Surprise! Shaun Haney is hosting this episode after Lyndsey’s internet decided to give up the ghost.

On this episode of The Agronomists, Haney is joined by Steph Berlett with Brussels Agromart, Ont., and Jennifer Otani with Agriculture and Agri-Food Canada at Beaverlodge, Alta., to talk about current insect issues, integrated pest management, scouting tips, and the worst pests ever.

Catch a new episode of The Agronomists every Monday night at 8 pm E!

SUMMARY

  • How much does environment allow for us to predict insect populations? Temperature and moisture are important
  • Prairie Pest Monitoring Network (PPMN) outputs are saying some insects are a little quicker to appear, and progressing faster
  • Same thing in Ontario? Quite dry up until some recent rainfalls, dry pockets still exist.
  • Monitoring is so important, on a large scale
  • Ontario tracks storms up from the states, too, as so many blow in on those storms
  • Time of day can really matter
  • Which is the worst crop to scout? Probably super thick, rubbery canola
  • Measuring or counting insects, or are you looking at damage or defoliation
  • Not all stages of insect does damage — it’s really important to know which insect, which stage, on which crop, at what level
  • Thresholds! And predictions on how to manage
  • Clip #1: Soybean School, Tracey Baute and aphids
  • Some reports of aphid invasions in Ontario already, for sure
  • Humans tend to overestimate defoliation and it can really spur spraying, but not always warranted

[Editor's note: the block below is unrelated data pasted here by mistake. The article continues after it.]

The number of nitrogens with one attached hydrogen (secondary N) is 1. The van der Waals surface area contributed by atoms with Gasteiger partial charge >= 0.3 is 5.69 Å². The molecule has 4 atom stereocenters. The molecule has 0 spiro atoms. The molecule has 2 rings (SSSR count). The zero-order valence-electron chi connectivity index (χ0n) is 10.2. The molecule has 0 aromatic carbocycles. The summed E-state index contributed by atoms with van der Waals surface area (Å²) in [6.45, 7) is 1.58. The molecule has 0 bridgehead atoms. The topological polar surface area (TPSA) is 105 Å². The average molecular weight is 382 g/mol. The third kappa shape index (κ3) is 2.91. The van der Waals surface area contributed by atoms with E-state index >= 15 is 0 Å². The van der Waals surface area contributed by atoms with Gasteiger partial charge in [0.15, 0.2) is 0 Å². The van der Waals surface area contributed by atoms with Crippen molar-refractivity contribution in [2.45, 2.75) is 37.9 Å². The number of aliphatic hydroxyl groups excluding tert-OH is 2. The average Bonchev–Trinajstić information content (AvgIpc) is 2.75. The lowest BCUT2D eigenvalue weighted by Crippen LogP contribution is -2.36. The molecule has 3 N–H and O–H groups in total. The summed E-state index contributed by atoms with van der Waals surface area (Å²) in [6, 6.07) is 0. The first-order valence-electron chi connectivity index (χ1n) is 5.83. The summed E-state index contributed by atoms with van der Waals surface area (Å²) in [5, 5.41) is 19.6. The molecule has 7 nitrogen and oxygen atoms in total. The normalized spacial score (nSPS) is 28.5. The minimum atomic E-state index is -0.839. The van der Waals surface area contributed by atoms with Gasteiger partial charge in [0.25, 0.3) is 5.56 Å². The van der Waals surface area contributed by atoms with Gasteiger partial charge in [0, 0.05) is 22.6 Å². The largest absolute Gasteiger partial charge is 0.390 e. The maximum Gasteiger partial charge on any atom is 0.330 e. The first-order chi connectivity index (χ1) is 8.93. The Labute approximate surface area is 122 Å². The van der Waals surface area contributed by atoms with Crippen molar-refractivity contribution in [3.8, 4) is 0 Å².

• The Aphid App accounts for lady bugs (and other beneficials)
  • Ladybugs are the tip off to find aphids…they are easier to see, too
  • Do wireworms have a predator/parasitoid that attacks it? Likely, yes, you’re not on your own, but it’s a complex pest
  • There is a tremendous amount of work going in to wireworm mapping, trapping, and more
  • Go looking for cutworms and you’ll find so many other insects — including some larvae that aren’t crop pests but pests of other plants
  • Field Heroes! Remember that not everything you sweep into the net is a pest. There are pollinators, predators, and parasitoids
  • As new varieties come on line, as weather warms, as rotations change, new pests may show up or pests may get worse
  • Does an insect attack nod to some other possible problem? Natural cycles will have an impact, but a sickly or poorly nourished plant is an easier target
  • Hot, dry weather means plants are stressed, too, and that means they might be more attractive to insects and more susceptible
  • Scout for aphid all the time, but target those reproductive stages, for sure, all the way to early podding
  • Once we start the insect scouting, you have to keep tracking them — it makes agronomists tired
  • What insect would 2″ of rain help? Flea beetle on canola, but not grasshoppers, unfortunately
  • Some pockets of wheat midge causing issues in areas with ideal precipitation and ideal temps for midge development
  • What are the best tools to use? Predictive modelling, forecasts, apps!, visuals are important. Use photos, agronomists, colleagues
  • Clip #2: John Gavloski and diamond back moth and green worms
  • Winter canola is expanding in southern areas of the province for sure
  • Sweep nets through the beans, alfalfa and more
  • Traps for Western bean cutworm, and corn rootworm, find where they are
  • Not every insect is a pest, repeat it.
  • Train yourself to identify the beneficials
  • Clip #3: Western bean cutworm, Tracey Baute
  • Finding those egg masses gives many agronomists nightmares
  • What about spider mites? Tougher one, for sure
  • “Never trust a pale agronomist”
  • Insecticide resistance should be on the radar, too

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